Famous People Who Have Died From Mesothelioma

The list of famous people who have died from mesothelioma is extremely long. A lack of funding, research and public awareness resulted from lung cancer being reported as the cause for these types of deaths before the true cause became recently well-known. Mesothelioma is caused by asbestos exposure, not smoking, and it does not simply fit within the narrow definition of lung cancer.

 

Merlin Olsen

Despite his great physical ability on the football field, the asbestos exposure Merlin Olsen experienced working construction as a young man caught up with him in 2009. Settlements were reached with NBC and Universal following his death in 2010.

Steve McQueen

Perhaps the most famous death resulting from mesothelioma, at the time of his death Steve McQueen was misreported as dying from lung cancer. This proved a major setback in mesothelioma awareness.

Paul Gleason

Paul Gleason

Paul Gleason (Photo credit: Wikipedia)

Star of The Breakfast Club, Paul Gleason was another famous person exposed to asbestos at a young age while working on various construction sites. He died in 2006.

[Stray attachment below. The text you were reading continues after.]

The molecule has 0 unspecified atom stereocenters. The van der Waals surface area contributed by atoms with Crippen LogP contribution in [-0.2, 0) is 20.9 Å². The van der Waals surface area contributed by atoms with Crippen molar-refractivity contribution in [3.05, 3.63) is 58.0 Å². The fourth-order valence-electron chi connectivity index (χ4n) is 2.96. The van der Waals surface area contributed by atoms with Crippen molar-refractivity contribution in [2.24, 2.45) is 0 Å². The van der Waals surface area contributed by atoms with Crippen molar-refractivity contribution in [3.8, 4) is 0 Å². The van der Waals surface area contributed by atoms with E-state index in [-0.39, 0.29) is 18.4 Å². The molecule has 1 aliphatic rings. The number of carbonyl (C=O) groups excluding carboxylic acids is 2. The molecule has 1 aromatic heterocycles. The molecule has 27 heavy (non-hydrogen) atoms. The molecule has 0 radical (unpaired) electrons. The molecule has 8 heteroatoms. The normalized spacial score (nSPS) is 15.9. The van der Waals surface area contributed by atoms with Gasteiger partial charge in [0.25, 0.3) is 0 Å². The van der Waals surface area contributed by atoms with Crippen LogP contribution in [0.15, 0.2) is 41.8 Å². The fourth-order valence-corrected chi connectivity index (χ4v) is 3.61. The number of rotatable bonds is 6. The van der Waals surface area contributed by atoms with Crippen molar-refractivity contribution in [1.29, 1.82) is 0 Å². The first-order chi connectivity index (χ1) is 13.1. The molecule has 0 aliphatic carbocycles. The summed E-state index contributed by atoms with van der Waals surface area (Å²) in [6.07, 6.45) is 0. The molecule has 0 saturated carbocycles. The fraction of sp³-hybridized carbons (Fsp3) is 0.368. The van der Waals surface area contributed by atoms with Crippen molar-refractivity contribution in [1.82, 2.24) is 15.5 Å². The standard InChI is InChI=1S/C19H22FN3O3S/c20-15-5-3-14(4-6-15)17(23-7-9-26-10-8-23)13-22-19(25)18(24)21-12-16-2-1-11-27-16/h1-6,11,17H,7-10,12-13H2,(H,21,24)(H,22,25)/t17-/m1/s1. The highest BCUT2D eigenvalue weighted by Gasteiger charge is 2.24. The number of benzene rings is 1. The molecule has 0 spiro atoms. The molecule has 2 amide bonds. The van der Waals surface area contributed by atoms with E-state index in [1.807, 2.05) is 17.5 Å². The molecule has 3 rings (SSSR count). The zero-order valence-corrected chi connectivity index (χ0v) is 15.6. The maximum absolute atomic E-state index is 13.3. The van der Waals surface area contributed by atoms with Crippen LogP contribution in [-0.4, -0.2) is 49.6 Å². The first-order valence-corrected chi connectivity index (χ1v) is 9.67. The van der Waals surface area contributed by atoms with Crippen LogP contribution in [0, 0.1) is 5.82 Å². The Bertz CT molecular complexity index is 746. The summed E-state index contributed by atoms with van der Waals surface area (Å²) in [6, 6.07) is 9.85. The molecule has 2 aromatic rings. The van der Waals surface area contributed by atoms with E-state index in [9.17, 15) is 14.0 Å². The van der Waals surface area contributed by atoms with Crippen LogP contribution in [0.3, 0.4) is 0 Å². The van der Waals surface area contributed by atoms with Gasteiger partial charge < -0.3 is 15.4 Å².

Malcolm McLaren

This celebrity who founded the Sex Pistols was diagnosed in 2009 with peritoneal mesothelioma, dying just a year later. His exposure was traced to altering the ceiling of his London boutique.

Ed Lauter

This famous character actor died only five months after being diagnosed with mesothelioma in May of 2013.

Sean Sasser

Accomplished pastry chef and star of MTV’s The Real World: San Francisco, Sean Sasser succumbed to mesothelioma in 2013.

Conclusion

The lesson to be learned from the huge number of famous people who have died from mesothelioma is that the disease needs greater exposure. For every famous person who has died, there are certainly countless other non-famous individuals who have died as well. Though only use for a few decades in the construction of many materials, asbestos exposure was widespread and its effects are still being felt to this day. Fortunately the disease is understood much better today, but greater awareness is still needed.